Android "Avoided Poor Internet Connection" Error

Saturday 14 September 2013 at 5:55 pm

Here's another 'I Googled this problem and found another solution' post.  

My wife's phone (HTC Desire X, running ICS) refused to connect to the home WiFi, and in the settings the "Avoided Poor Internet Connection" message repeatedly appeared.  Changing to a static IP address fixed it for a short time, but it came back.

A bit of research seemed to indicate this is quite common on Android devices, but the solution involves having root access.  I'm quite happy to attempt rooting my own devices, but don't really like mucking about with others', so I found myself reasoning thus:  the accepted solution is deleting files in a system folder, which must store information about the wireless connection, like its SSID.  So if the SSID is changed, the error might go away.  And it did.

So the short solution (for me) was to change the router's SSID (WiFi name) and we're all working again.  Obviously it's a pain to reconnect every wireless device in the house, but worth the effort.  I've also fixed the IP address which with a bit of luck will help stop it happening again.  The problem I think stemmed from my router starting to fail, and a new router is connecting efficiently now.

Hot Cold Ground rewrite Route 66 with a local flavour

Thursday 29 August 2013 at 10:01 pm

My blues band Hot Cold Ground love to do 12-bar blues standards like this one, but we decided there were too many songs about places in America and thought we'd re-write the lyrics.  Originally it was 'Route M6' but that wasn't local enough, so what we have here is the A146, which runs between Norwich in Norfolk and Lowestoft in Suffolk.  Obviously if you know the area it's funnier.  Feel free to share it with your friends.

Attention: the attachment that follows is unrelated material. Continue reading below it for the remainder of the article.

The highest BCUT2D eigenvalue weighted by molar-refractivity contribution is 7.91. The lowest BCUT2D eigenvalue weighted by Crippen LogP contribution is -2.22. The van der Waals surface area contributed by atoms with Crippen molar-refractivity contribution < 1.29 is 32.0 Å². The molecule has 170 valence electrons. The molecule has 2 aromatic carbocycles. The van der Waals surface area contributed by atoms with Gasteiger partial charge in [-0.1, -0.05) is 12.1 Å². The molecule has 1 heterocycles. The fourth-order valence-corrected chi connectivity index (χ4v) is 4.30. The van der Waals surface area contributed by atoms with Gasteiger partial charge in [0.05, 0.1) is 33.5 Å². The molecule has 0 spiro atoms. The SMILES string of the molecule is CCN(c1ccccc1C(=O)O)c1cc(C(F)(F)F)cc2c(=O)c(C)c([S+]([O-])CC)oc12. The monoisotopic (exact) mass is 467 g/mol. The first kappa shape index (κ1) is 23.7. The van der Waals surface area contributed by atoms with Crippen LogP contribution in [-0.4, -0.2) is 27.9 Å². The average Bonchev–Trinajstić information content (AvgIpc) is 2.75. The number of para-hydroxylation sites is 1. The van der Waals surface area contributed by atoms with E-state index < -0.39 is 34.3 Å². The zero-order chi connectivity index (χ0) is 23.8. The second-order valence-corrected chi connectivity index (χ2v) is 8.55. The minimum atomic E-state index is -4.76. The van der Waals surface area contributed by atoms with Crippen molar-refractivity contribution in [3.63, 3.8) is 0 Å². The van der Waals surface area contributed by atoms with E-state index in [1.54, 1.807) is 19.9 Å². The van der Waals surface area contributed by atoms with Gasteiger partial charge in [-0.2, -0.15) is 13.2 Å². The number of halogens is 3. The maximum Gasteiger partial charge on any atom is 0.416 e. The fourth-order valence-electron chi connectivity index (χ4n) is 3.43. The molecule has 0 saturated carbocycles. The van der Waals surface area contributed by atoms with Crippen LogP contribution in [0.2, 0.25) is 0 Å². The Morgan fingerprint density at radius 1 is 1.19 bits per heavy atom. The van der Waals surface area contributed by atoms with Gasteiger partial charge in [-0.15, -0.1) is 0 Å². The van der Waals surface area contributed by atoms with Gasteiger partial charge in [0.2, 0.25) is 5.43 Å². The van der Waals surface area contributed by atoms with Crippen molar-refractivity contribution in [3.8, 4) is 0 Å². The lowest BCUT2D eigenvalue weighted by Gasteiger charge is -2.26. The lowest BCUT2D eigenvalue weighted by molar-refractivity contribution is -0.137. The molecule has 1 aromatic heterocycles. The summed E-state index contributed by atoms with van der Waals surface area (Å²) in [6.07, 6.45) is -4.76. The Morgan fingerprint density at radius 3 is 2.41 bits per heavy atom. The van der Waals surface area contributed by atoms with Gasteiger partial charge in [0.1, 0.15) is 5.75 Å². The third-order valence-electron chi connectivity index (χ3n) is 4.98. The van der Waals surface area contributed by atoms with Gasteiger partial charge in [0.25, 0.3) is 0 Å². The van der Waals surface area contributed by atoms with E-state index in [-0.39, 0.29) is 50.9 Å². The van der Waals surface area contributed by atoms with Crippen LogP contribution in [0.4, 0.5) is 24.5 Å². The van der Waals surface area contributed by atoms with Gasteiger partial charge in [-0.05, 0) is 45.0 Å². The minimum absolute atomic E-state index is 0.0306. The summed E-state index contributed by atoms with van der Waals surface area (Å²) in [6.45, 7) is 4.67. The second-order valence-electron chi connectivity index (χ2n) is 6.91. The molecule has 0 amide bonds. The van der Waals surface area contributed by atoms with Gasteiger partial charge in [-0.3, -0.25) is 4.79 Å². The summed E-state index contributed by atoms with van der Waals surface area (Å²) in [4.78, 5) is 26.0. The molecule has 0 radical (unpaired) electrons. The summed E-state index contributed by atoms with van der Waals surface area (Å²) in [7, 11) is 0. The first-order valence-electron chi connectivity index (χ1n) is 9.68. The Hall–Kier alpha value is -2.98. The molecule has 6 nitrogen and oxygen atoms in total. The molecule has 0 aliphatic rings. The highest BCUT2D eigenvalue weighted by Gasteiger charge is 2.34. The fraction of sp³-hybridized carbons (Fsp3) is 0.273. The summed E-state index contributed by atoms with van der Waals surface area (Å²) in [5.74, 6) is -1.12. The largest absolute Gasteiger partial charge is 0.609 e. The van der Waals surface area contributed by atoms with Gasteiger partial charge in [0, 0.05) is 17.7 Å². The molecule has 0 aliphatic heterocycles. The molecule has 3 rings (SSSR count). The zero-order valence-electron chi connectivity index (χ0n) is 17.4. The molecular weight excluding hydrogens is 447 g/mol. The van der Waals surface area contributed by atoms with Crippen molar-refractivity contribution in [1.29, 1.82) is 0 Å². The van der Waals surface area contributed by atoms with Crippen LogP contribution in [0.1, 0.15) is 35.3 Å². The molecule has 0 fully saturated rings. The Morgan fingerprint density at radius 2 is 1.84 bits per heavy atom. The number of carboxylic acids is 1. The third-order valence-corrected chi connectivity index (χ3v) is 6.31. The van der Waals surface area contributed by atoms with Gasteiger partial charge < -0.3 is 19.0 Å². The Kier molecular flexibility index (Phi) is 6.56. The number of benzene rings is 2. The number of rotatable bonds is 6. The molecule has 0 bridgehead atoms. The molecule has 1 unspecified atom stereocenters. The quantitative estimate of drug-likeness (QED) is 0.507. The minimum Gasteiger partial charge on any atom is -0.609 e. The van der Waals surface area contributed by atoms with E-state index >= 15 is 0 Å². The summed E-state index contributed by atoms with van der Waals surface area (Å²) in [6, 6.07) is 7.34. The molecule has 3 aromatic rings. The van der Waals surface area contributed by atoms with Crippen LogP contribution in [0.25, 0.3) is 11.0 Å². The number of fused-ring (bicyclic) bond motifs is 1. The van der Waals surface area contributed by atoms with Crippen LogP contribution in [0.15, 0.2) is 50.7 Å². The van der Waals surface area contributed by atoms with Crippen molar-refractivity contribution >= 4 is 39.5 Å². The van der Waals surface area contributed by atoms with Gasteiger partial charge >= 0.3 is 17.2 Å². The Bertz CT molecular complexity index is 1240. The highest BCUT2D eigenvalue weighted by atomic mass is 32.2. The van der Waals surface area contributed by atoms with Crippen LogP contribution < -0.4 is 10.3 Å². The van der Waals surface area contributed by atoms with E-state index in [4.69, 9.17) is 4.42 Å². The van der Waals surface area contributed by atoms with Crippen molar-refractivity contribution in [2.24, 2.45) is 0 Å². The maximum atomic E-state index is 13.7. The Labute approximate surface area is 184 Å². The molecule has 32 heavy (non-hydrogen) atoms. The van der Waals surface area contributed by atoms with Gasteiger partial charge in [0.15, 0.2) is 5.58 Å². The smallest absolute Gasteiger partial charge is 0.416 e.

Visit this page on YouTube.

Youtube video "A5MjcOmUDcE".

Technical info for geeks - filmed on a Fuji S200EXR and a Casio EX-FS10 at a ridiculously low resolution.  It was all filmed on the actual A146 in August 2013.  The aerial views are from Google Earth (filmed with a camera in front of my screen as I don't want to buy Pro!)  Edited in Adobe Premiere Pro CS6.

How to get 6 plectrums on one card - Pickmaster

Monday 10 June 2013 at 4:15 pm

I recently bought a Pickmaster plectrum punch which is a great way of making your own free plectrums from unused plastic cards, and if (like me) you have access to a card printer, it can be used to make promotional plectrums for your band!

I experimented with the number of cards which can be punched from a single card, and got to a maximum of about 4 or 5 without too much trouble.  However, if you're prepared to do a bit of extra cutting it's possible to make 6.  Here's how.

Using this template on a standard sized card, cut it up into 6 pieces with sharp scissors:

Putting the pointy end of each piece into the Pickmaster, carefully line up the edges through the aperture,  to avoid flat bits, and punch it out: